You CAN have success with transplanting larger plants if you give them an emormous container to grow up in...and then transplant carefully...but few plants are worth the trouble of this hassle. 

I've heard that you can pour really hot sand down in bamboo to burn out the....what'd you call them?  Septa.  The thingies that make it not a tube, is what I call them.  That's how thai folks make them into water pipes.  I saw pictures of some really neato irrigation systems using entirely bamboo....where is that link.....
 
rose macaskie
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  i grew a gingko on my balcony for six or seven or eight years from seed, there are some ginko trees in the square here and after more than six years at least, maybe more years, it grew its first branchs , one longer one towards the wall that does not appear in this foto that faces the wall of windows you see in the photo here,  the wall that recieved some sun light in the morning and a shorter branchs in nearly the other direstion a bit toward the house  that seemed to be as a counter weight .
It is what i call intelligence in plants the seedling seemed to have worked out which way it should develop in order to reach the light and that a counter weight could be a good idea if they have worked ou tall this information about th eir surrondings and then you move them they have a whole lot of new computing to do. In normal circumstaances their roots rpobably grow toward water sorces.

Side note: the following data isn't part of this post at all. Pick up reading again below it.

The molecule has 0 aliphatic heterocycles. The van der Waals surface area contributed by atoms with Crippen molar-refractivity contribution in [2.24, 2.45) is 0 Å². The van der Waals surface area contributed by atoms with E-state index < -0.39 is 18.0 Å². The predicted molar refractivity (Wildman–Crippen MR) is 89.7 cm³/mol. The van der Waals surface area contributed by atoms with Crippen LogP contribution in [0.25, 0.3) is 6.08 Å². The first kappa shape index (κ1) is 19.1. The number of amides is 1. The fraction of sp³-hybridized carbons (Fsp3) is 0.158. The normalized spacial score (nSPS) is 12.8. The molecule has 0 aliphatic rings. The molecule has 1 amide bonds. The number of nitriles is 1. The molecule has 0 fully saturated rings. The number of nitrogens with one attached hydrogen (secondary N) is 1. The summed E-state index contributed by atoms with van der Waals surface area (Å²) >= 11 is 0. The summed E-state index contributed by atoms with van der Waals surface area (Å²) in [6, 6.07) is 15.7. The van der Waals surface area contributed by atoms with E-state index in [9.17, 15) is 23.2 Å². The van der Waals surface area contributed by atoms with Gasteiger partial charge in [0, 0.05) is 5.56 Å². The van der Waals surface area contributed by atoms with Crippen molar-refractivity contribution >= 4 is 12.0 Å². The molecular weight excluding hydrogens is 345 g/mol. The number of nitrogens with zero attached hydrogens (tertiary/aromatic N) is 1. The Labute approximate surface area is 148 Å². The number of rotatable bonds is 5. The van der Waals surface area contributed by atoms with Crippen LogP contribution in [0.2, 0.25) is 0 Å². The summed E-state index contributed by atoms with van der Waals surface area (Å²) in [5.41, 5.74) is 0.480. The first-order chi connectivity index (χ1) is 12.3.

There is also here a plant in ht ephoto a succulent who put out to down growing branches to hold up the wieght of its horizontal growing stem. Its leaves also turn their borders up and form a cup if it rains and that cup also gets a hole in it. I can understand them wanting to capture water but not to want to drain it off if they want to  have it,
  i have seen a documentary on intelligent plants which includes experiments that show plants have memory they memorise a place and its light sorces. agri rose macaskie.
intelligent-plants-dos.jpg
[Thumbnail for intelligent-plants-dos.jpg]
 
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I've found that in some seasons here it can be really hard to direct seed and then keep the weeds from out competing During certain seasons there are just too many wind blown seeds and being able to keep track of the desired plants over the "weeds" is pretty impossible.  Either you weed while the seedlings are really small and it is really hard to keep track of what is weed and what is wanted or you wait till stuff gets bigger and easier to see what is what but by that point the desired seedling is already being crowded and getting set back.  It is in those situations that I would often like to wait till the plant is big enough to hold it's own over the weeds to transplant it.  (depending on what it is of course.)

I generally think direct seeding is better but I have not always had such good success with direct seeding due to competition or inability to keep the seed bed evenly moist for good germination etc.

Ah this all just makes me want to find more perennial edibles to plant so as not to mess with all the annuals and trying to figure the right time to plant them this year etc.
 
rose macaskie